By Kathy Hovis

To celebrate the end of a year of hard work on their businesses, students from five companies involved in the eLab business accelerator will present their work during a virtual event open to the public Tuesday, April 28.

eLab Virtual Demo Day will take place from 3-4 p.m. ET, hosted by the Cornell Entrepreneur Network and Entrepreneurship at Cornell. Register for the event at this link.

The student teams have been continuing to work from their homes and will pitch their businesses and respond to questions and comments live during the virtual event. Pitches from the 13 other eLab companies will also be up for viewing on the eLab website.

“This year’s Demo Day may be virtual, but our eLab students are still putting in the hard work of perfecting their business pitches and prepping for feedback from our audience at home,” said eLab Director Ken Rother, “We’re all looking forward to next week’s event, for the student entrepeneurs this is one more step in their journey.”

eLab is a student accelerator that’s a collaboration of Student Agencies Foundation and Entrepreneurship at Cornell. It empowers and trains student participants to launch scalable businesses. Student teams spend one year evolving their business plans, speaking with potential customers, pitching to investors and preparing for launch.

Milik Dawkins ’20 came up with the idea for VeriBuy after losing $1,200 purchasing a pair of counterfeit shoes online. His website helps consumers make sure they are buying authentic merchandise.

“I had saved up money for months and worked hard, then found out they were fake,” her said. “I didn’t want that to happen to anyone else.”

eLab students take part in two semesters of classes, earning up to 5.5. credits. They also receive a $5,000 investment, full-day bootcamp experiences, legal consultation services, one-on-one mentorship from successful entrepreneurs, access to software, guidance on applying for business competitions and pitch events, a coworking space in Cornell’s eHub and access to Cornell’s vast network of alumni entrepreneurs.

Dawkins said the eLab process helped him to refine and change his business to react to what customers need. “It happened through lots of conversations critiquing the business and the model with my friends, peers and eLab mentors,” he said, adding that the biggest benefits came from “learning from actual successful entrepreneurs who are going to be brutally honest with you.”

VeriBuy team members also include Brandon Womack ’20, Janice Hahn ’22, Charles Tucker ’20, Tavonga Tafuma ’23 and Thompson Liu ’21.

Delia Hughes ’14 MBA ’20, who is also a member of the Big Red Venture Fund, said she and cofounder Lindsay Simon ’14, wanted to create a healthier product people could use to satisfy their sweet tooth, coming up with the idea for their Tazzy candy brand, which is starting by producing a better-for-you lollipop.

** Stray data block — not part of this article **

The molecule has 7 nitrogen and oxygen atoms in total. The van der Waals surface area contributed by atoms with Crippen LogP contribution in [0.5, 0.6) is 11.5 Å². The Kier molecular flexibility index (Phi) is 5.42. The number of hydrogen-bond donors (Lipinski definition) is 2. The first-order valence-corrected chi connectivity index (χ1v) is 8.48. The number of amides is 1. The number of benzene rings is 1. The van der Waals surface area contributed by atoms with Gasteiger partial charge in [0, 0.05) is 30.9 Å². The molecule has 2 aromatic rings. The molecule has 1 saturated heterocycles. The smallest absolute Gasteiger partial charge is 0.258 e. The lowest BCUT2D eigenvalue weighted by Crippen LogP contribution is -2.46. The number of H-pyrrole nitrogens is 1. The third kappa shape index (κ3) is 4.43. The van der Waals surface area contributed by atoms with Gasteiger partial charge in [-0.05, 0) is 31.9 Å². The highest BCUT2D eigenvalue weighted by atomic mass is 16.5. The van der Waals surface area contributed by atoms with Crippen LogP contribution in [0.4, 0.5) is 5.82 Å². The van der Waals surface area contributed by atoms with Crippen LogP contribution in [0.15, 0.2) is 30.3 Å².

Their advice to other entrepreneurs?

“Be ready to adapt and listen to the consumer,” Hughes said. “Just because you think you have an idea, doesn’t mean that is what is right for the consumer. Also, don’t be afraid to test and learn.”

Bloom is a mobile application that rewards college students for meeting up with their peers on campus to create meaningful, in-person connections.

“We originally wanted to build a community development platform for underrepresented students because each one of our founding members at some point in our college careers felt a lack of community and disconnectedness,” said Rami Abdou ’20. “And once we began talking to other college students, we realized that we weren’t the only ones. Our goal was to help students transcend surface-level/internet interactions.”

Since the whole point of their business is to foster in-person connection, the switch to a world of remote learning has been a challenge for the company, Abdou said.

“But, the pandemic has inspired new innovation for us,” he said. “We’re still matching people based on their similarities, but instead of connecting them for an in-person lunch or coffee chat, now we’re connecting them via Zoom.” Other team members include co-founder Jalil Evans ’21 and product designer Grace Okunubi ’20.

Abdou said the bootcamps were particularly helpful to his team.

“There is a special type of motivation that you walk out with after every eLab bootcamp,” he said. “When you throw 30 hungry entrepreneurs into the same room for an eight-hour day of learning and brainstorming, you best believe that something special will come out of it.”

The student team behind Zing created a product that helps professors connect their students, whether they’re attending classes in person or in the new remote learning environment.

“After speaking with many professors and students, we realized that the lecture hall environment is not that conducive to collaboration between students, resulting in many students feeling alone and isolated in their classes,” said Jordyn Goldzweig ’21, who created the company with Sam Brickman ’21 and Alisa Lai ’22. “As a result of the COVID-19 outbreak and classes moving to the online environment, the problem we are trying to solve has only gotten worse since students no longer have an outlet to meet their classmates in person.”

Goldzweig said she is grateful for Cornell’s supportive entrepreneurial community. She and Brickman are also part of the Kessler Fellowship. “Between the teaching team and countless programs and opportunities that Cornell has to offer, we have been able to grow our business to where it is today,” she said. “Everyone goes above and beyond to help fellow members of the eship community here.”